Announcing Stack Overflow Documentation

We started with Q&A. Technical documentation is next, and we need your help.

Whether you're a beginner or an experienced developer, you can contribute.

Sign up and start helping → Learn more about Documentation →

Possible Duplicate:
What do two question marks together mean in C#?

I just came across the code below and not really sure what it means and can't google it because google omits the ??

int? x = 32;
int  y = x ?? 5;

Is the second line some sort of if else statement, what does the ?? mean

share|improve this question

marked as duplicate by CodeCaster, zzzzBov, Simon P Stevens, casperOne Aug 23 '12 at 13:53

This question has been asked before and already has an answer. If those answers do not fully address your question, please ask a new question.

up vote 12 down vote accepted

It's called the null-coalescing operator.

If the value to the left of the ?? is null, then use the value to the right of the ?? otherwise use the left hand value.

Expanded out:

y = x == null ? 5 : x


if(x == null)
     y = 5
     y = x
share|improve this answer
Is this just a c# feature, or is this a standard feature of most programming languages? – Thomas Clayson Aug 23 '12 at 13:51
As nullable types are a feature of .NET/C#, this is C# specific. While Visual Basic.NET of course knows nullable types, too, the ?? operator and the ternary operator are not available there. Other languages may also have a ?? operator, however, it may have a totally different meaning. – Thorsten Dittmar Aug 23 '12 at 13:52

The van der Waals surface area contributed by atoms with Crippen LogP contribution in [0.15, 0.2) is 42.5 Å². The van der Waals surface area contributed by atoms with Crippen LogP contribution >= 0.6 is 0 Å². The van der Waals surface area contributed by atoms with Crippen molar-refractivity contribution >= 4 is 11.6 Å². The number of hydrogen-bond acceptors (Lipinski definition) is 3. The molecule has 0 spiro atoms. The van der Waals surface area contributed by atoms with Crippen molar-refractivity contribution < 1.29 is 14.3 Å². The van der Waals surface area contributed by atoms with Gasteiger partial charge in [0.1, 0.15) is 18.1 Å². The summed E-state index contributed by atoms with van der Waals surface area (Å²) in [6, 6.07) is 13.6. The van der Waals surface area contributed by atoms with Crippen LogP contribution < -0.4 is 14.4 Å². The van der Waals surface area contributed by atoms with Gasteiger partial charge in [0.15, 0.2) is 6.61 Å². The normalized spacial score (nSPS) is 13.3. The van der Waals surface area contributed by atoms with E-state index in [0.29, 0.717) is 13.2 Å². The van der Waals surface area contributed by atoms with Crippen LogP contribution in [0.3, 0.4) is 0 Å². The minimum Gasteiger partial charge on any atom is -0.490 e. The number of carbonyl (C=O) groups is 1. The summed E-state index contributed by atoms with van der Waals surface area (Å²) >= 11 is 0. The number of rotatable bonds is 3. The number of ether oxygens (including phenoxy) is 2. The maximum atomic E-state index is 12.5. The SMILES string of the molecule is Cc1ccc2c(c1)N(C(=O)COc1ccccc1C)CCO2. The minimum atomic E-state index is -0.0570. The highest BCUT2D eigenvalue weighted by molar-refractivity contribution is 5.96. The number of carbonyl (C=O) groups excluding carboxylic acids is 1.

As far as I know it's a c# feature – saj Aug 23 '12 at 13:53
@ThorstenDittmar : VB supports both a ternary operation and null coalescing operation using the IF conditional operator. Passing 3 operands to the If operator is the conditional form like C#'s ?: and passing 2 operands is like C#'s ?? operator. See section 11.22 of the VB language spec. – Chris Dunaway Aug 23 '12 at 14:45
I didn't say that VB doesn't support nullable types (Saying nullable types are a feature of .NET/C# is misleading, I agree. They are a feature of .NET). In fact I said it did, because it's a .net language. Great to hear there's the IF operator, but ?? and ? are not available. I wanted to say that this special syntax was C# only - the feature itself is not and could easily be replicated in any given programming language using a function and the full if statement saj gave above. – Thorsten Dittmar Aug 23 '12 at 14:50
if(x == null)
     y = 5
     y = x
share|improve this answer

The ?? operator is used with a collection of variables and evaluates to the value of the first non-null variable. For example, consider the following code:

int? x = null;
int? y = null;
int? z = null;

y = 12;
int? a = x ?? y ?? z;

The value of a will be 12, because y is the first variable in the statement with a non-null value.

share|improve this answer

Yes This is if else statement. Have a look of this URL http://www.webofideas.co.uk/Blog/c-sharp-double-question-mark-syntax.aspx

share|improve this answer

Not the answer you're looking for? Browse other questions tagged or ask your own question.